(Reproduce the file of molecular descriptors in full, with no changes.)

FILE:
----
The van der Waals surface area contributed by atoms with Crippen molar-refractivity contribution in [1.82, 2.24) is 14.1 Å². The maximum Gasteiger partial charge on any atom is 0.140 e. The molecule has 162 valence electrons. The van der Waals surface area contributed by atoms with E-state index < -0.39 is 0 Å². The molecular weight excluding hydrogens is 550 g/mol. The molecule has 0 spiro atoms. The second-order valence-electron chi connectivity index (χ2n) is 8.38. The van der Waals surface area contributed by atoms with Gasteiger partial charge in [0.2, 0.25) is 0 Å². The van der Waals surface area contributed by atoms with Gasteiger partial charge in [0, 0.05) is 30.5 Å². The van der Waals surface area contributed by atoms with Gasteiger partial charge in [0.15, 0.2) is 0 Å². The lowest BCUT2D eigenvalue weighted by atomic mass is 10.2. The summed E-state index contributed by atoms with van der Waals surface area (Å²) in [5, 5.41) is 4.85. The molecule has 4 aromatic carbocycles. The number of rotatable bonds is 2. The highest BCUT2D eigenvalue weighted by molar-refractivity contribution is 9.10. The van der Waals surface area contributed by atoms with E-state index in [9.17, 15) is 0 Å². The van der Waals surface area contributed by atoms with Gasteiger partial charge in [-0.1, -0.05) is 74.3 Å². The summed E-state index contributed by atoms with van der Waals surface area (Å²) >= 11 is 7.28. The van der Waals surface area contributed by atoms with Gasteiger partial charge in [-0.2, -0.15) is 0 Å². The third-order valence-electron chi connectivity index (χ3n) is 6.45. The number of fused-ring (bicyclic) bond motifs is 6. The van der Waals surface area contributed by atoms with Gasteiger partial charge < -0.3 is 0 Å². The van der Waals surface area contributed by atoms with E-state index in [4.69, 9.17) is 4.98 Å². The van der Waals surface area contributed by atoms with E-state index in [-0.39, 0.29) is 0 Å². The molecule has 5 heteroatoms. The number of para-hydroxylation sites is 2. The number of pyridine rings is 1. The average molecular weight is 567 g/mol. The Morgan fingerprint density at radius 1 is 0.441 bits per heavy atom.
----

The van der Waals surface area contributed by atoms with Crippen molar-refractivity contribution in [1.82, 2.24) is 14.1 Å². The maximum Gasteiger partial charge on any atom is 0.140 e. The molecule has 162 valence electrons. The van der Waals surface area contributed by atoms with E-state index < -0.39 is 0 Å². The molecular weight excluding hydrogens is 550 g/mol. The molecule has 0 spiro atoms. The second-order valence-electron chi connectivity index (χ2n) is 8.38. The van der Waals surface area contributed by atoms with Gasteiger partial charge in [0.2, 0.25) is 0 Å². The van der Waals surface area contributed by atoms with Gasteiger partial charge in [0, 0.05) is 30.5 Å². The van der Waals surface area contributed by atoms with Gasteiger partial charge in [0.15, 0.2) is 0 Å². The lowest BCUT2D eigenvalue weighted by atomic mass is 10.2. The summed E-state index contributed by atoms with van der Waals surface area (Å²) in [5, 5.41) is 4.85. The molecule has 4 aromatic carbocycles. The number of rotatable bonds is 2. The highest BCUT2D eigenvalue weighted by molar-refractivity contribution is 9.10. The van der Waals surface area contributed by atoms with E-state index in [9.17, 15) is 0 Å². The van der Waals surface area contributed by atoms with Gasteiger partial charge in [-0.1, -0.05) is 74.3 Å². The summed E-state index contributed by atoms with van der Waals surface area (Å²) >= 11 is 7.28. The van der Waals surface area contributed by atoms with Gasteiger partial charge in [-0.2, -0.15) is 0 Å². The third-order valence-electron chi connectivity index (χ3n) is 6.45. The number of fused-ring (bicyclic) bond motifs is 6. The van der Waals surface area contributed by atoms with Gasteiger partial charge < -0.3 is 0 Å². The van der Waals surface area contributed by atoms with E-state index in [4.69, 9.17) is 4.98 Å². The van der Waals surface area contributed by atoms with E-state index in [-0.39, 0.29) is 0 Å². The molecule has 5 heteroatoms. The number of para-hydroxylation sites is 2. The number of pyridine rings is 1. The average molecular weight is 567 g/mol. The Morgan fingerprint density at radius 1 is 0.441 bits per heavy atom.